Shares of Vodafone Idea reversed initial gains by more than 7% to fall more than 5% in afternoon trading, before closing down 2.5% at Rs 8.07 on the ESB. Shares of Bharti Airtel, which hit an all-time high of Rs 684 in the morning, also dropped the gains to close 0.4% lower at Rs 667.80.
People in the know said the back-up plan for the telecommunications sector was not discussed at the cabinet meeting, which surprised even officials of the Department of Telecommunications (DoT).
âAll approvals have been requested. We were told the package would arrive in cabinet. I don’t really know what happened, âsaid a department official, asking not to be named.
Another official said that before the Cabinet meeting, there was a high-level meeting in the government to discuss the telecoms package.
Options on the table
The people ET spoke to aren’t sure what happened after this.
Cabinet meetings take place on Wednesdays. The industry is now hoping the package will be announced after the next meeting on September 15, if not sooner, a senior executive at a telecommunications operator said.
The DoT proposed a four-year moratorium for telecom operators on Adjusted Gross Revenues (AGRs) and government spectrum payments, as well as a reduction in future spectrum usage fees, among measures to improve the health of the indebted sector and to help keep three private players in the market.
Other crucial proposals included reducing bank guarantees, redefining the AGR to exclude “non-telecoms” items, again prospectively, and allowing telecom operators to cede unused spectrum, a senior official said. government official at ET.
The government is also considering whether to take a small stake in financially troubled Vodafone Idea to allay investor concerns about the future of the telecommunications company. Officials say this could be a small amount compared to part of the premiums the carrier owes the government. Out of its total debt of Rs 1.9 lakh crore, the company owes more than Rs 1.6 lakh crore to the government for AGR and spectrum payments.
Another option being considered is to give the government a window open to convert part of Vodafone Idea’s dues into equity after four years if the carrier’s operations have improved by then.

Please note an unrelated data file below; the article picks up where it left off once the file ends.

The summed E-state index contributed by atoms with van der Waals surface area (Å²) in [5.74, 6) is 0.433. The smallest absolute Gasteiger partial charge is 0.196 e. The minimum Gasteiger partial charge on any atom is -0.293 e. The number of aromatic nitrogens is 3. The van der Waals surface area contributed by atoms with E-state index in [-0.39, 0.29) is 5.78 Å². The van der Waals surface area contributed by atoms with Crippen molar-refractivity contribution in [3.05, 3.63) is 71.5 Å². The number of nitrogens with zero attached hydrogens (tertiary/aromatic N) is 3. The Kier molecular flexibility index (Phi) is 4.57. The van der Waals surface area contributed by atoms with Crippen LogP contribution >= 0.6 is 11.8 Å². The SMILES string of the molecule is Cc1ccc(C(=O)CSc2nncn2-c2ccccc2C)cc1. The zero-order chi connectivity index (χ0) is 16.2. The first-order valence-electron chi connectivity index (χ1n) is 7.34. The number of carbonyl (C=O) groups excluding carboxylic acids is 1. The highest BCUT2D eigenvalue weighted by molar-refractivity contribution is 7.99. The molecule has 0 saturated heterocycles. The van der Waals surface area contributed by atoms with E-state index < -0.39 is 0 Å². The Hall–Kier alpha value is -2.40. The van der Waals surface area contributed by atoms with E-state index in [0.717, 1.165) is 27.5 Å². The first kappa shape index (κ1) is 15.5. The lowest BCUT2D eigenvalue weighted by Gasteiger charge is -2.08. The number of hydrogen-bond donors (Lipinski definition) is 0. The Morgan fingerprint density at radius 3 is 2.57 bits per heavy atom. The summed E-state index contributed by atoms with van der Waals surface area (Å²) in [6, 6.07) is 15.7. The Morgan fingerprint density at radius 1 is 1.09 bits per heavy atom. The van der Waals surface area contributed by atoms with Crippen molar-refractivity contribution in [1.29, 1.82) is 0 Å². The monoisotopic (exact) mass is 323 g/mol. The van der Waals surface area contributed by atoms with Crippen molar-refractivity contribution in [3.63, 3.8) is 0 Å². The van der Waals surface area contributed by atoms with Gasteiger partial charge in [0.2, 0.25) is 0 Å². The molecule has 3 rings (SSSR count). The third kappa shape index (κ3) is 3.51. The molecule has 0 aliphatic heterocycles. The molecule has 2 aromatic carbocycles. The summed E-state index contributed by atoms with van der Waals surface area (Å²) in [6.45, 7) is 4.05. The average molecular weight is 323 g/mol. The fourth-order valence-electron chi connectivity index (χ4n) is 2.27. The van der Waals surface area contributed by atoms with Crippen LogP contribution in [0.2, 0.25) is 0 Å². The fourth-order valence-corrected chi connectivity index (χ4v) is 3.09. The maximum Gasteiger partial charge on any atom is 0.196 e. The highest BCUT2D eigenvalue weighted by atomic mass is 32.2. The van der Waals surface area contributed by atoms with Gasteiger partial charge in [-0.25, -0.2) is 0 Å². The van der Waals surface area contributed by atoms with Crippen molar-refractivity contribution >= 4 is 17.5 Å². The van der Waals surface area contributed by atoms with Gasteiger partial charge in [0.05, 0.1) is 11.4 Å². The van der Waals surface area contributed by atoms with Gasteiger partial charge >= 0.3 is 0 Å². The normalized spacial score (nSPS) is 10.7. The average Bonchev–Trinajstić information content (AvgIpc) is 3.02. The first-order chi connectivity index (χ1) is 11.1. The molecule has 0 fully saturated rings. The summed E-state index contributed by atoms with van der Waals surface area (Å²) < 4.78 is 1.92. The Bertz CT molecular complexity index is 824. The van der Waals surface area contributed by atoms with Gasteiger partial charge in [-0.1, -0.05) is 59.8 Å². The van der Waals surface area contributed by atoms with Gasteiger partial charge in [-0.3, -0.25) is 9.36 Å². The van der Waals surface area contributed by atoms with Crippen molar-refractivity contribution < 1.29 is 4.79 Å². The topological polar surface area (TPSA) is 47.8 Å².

If finalized, the package, while intended to relieve an industry with over Rs 8 lakh crore in debt, could specifically alleviate Vodafone Idea’s immediate cash flow problems and aid in its attempt to stay in a market that has Reliance. Jio Infocomm and Bharti Airtel like the other two private players. The state-owned Bharat Sanchar Nigam is the fourth largest telecommunications company in India.
Vodafone Idea – which had Rs 920 crore in cash and cash equivalents at the end of June – faces Rs 58,254 crore in AGR dues, of which it paid Rs 7,854 crore. Analysts fear that Vodafone Idea will meet its annual payment commitments, including an AGR payout and spectrum payout, of around Rs 23,000 crore in FY23, pushing it into bankruptcy.
As it stands, the joint venture between UK group Vodafone and diversified Indian group Aditya Birla is due to pay around Rs 9,000 crore for its next AGR installment, which expires in March 2022. A four-year deferral option could pushing its AGR payment to nearly Rs. 36,000 crore by as much, experts said.
Additionally, Vodafone Idea pays license fees and spectrum usage fees of around Rs 5,000 crore per year, the former of which is around Rs 3,200 crore. From April 2022, he will also have to pay around Rs 14,000 crore for spectrum payments each year.
For Airtel, any postponement of the payment of the AGR would allow it to postpone the payments of around Rs 18,000 crore within four years. However, it remains to be seen whether the company will opt for a deferral of spectrum payments, as there will be an element of interest attached to the moratorium.
The chairman of the Aditya Birla group, Kumar Mangalam Birla, last week met with telecommunications minister Ashwini Vaishnaw. In June, he wrote to the government that the phone company would not survive unless the government provided relief, and even offered to sell the group’s stake in Vodafone Idea to a public entity that could help revive the company. ‘business.
Despite attempts over the past 11 months, Vodafone Idea has failed to complete its planned fundraising plan for Rs 25,000 crore. Birla had blamed the unsustainability of the telecommunications sector as the main reason for the inability to raise funds.
Experts said the DoT’s latest proposals, although delayed, could help restore the industry’s long-term financial health and attract investors to Vodafone Idea.